But Lucky gets to do it in a small town full of colorful characters, including the likes of the magnificent David Lynch as Howard, a man in morning for his escaped tortoise President Roosevelt. The dialogue is also a razor sharp marvel in itself, and would be nothing but pretentious ridiculous schlock if less skilled writers had had anything to do with it. But it’s equal parts funny, moving, and intelligent. It’s all the more inspiring since this is not only the first writing credit for both screenwriters, but also the first time actor John Carroll Lynch (no relation to David Lynch), an actor with a very long resume, has take on directing duties.
It’s also remarkable that Lucky’s life is not seen as empty due to his lack of marriage, children, and religion. There are no miracles that will provide easy answers, nor is this a story of conversion. What exactly can a person do when he doesn’t have the usual aforementioned comforts most people reach for? In Lucky (and Stanton’s words), “Smile.” And by the end, it is impossible for us to not do the same. How this movie could exist so perfectly baffles me, but I’m very glad it does. Goodbye, Harry Dean Stanton. You will be greatly missed.
Life of the Party
Ah, weddings. Is there any other event so held up as the happiest day of a person’s life…with the caveat that it also must come off perfectly? It’s hardly surprising that a day which is supposed to be about two people coming together to celebrate their love and the new life they’re building together often turns out to be a stress-filled day that brings out the insanity in the best of us.
So you know a few things are bound to go astray in Life of the Party. Sure, it doesn’t exactly focus on the wedding, more right after the vows have been made, and the few friends, co-workers, and family members who’ve gathered for the reception in West Allis. It’s a very local movie, with talent that many even slightly familiar with Milwaukee’s film scene will be able to recognize. It makes it a bit more fun when things go south fast.
Just a bit though, because things don’t unfold in a way that’s very enjoyable, nor do really any of these people seem like they’d too interesting or entertaining to hang out with, which makes their general unlikability more hard to take. Many of the bride and groom’s friends doubt that the marriage will last. When secrets and dysfunction are revealed, it has a way of either erasing all sympathy for the character, or just not seeming worthy of leading to lasting changes. The women are especially shamed for acting out, while the men are given far more leeway. One of the women in the group of the newlyweds has a reputation for getting around, and even contracted an STD from the groom in high school. But she is continually slut-shamed in a way the groom is not, and no one defends her. The groom’s mother is a shrew with almost no redeeming qualities. The bride is revealed to have doubts about her new marriage, mostly due to abuse in her past, and we find out her cousin was responsible. In a particularly galling move, we get to know him more, and his pain and regret are prioritized, while the bride is shamed and very harshly judged by her best friend after she gets far too drunk.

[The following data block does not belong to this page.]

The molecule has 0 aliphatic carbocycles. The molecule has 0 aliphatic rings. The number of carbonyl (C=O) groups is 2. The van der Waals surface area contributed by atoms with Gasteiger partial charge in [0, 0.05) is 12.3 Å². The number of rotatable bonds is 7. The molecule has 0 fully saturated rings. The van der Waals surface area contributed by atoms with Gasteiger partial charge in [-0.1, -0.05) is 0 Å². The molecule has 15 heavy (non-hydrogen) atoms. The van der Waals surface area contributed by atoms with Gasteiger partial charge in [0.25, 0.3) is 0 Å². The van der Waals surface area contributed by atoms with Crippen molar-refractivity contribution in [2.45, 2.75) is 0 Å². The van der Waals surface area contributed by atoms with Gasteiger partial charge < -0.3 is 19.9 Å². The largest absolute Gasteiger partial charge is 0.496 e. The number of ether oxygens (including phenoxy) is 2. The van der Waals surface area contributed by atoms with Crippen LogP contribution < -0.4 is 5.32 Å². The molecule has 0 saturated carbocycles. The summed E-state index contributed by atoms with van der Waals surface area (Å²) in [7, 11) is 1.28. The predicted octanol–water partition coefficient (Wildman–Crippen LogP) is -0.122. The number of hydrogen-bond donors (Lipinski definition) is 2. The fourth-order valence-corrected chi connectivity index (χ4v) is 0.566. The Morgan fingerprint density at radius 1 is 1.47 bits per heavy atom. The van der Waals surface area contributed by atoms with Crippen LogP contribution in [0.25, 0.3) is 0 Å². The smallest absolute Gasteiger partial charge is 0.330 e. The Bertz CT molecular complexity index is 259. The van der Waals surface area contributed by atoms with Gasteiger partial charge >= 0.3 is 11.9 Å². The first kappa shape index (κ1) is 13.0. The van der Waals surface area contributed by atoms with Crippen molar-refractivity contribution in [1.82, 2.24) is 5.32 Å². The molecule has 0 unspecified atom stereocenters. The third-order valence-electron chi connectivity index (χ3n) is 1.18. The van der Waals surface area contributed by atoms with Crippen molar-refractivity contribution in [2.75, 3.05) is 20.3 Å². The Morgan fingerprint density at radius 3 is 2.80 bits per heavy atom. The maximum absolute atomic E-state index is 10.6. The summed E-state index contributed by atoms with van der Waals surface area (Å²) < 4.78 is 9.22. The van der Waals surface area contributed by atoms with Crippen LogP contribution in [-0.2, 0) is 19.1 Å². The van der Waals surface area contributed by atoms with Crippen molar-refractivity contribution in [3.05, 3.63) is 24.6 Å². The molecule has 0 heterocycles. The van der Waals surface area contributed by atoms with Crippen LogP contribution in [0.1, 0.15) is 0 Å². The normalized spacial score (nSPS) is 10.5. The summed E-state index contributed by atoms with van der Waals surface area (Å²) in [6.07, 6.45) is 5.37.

There are some female characters who are likable and get much gentler treatment, but they are the “nice” women who never act inappropriately, while the men are shown far more compassion and understanding when they make mistakes. We don’t leave the movie with the sense that anything that’s occurred over the course of the night will really make any difference in anyone’s life. No one really seems to grow.
The performances and direction are excellent, and if you’re a Wisconsinite, there’s plenty of references and tributes to the state in general. But the people who reside there are not given the same loving attention.